By Mike from Odenville, AL
Do a search on the name and the date. It will take some digging, but remember, it is only worth what someone will pay. The 1812 may not be the date, but the date the maker became a master maker and his design was recognized. Also if he was a well known, it could be a fake label, or a violin made in his factory.
Do your own research first as suggested by Chloelizabeth to get a general education, but when it comes to violins, you will need and expert opinion. As you local school's orchestra director who they use for repairs and vaules, or if your school doesn't have an orchestra, the band director may be able to put you in touch with someone.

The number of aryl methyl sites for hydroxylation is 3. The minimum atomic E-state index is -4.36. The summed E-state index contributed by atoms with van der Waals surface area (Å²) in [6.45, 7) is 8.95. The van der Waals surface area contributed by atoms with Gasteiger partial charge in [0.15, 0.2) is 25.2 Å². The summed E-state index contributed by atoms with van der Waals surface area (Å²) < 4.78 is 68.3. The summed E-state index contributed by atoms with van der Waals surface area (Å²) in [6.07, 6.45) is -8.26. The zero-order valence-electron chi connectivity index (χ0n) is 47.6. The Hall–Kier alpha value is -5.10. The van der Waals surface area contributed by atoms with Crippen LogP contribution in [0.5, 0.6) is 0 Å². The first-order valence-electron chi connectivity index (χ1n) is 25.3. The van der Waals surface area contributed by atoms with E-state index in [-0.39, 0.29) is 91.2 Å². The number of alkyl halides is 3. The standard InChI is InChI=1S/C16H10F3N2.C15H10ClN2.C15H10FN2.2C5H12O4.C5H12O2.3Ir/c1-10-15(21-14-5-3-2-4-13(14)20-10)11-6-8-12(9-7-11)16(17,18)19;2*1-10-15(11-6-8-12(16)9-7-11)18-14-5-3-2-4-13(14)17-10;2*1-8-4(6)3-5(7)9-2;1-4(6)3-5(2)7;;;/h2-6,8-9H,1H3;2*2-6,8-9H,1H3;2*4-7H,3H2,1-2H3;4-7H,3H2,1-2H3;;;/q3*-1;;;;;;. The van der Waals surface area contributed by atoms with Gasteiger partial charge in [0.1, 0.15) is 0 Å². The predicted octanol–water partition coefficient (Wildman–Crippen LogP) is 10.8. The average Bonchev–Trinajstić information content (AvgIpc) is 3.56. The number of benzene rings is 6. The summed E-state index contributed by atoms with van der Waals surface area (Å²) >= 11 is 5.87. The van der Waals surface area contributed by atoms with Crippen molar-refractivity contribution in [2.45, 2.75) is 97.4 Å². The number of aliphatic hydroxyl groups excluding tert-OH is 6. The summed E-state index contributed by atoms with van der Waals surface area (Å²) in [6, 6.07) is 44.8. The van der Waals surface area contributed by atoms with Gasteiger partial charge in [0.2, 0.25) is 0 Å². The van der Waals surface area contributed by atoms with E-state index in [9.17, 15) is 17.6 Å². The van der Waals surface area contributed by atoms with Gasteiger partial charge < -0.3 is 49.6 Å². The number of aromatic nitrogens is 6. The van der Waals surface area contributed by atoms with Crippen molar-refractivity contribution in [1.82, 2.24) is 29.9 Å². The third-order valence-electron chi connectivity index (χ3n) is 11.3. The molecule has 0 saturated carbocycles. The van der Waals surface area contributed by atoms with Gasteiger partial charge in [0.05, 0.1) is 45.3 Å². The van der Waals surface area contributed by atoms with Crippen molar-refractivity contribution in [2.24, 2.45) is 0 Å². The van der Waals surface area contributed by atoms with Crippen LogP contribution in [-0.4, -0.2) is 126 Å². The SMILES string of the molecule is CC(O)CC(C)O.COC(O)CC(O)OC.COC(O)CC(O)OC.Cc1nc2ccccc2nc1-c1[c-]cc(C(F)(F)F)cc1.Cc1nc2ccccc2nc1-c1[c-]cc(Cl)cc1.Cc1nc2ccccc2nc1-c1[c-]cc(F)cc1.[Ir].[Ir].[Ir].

The value of most violins is in their sound when they're played, not necessarily the maker. Certain makers tend to be more valuable, but if a violin has been refinished, the value may go down. Or, if it has amazing sound but is from an unknown maker, it may still be valuable.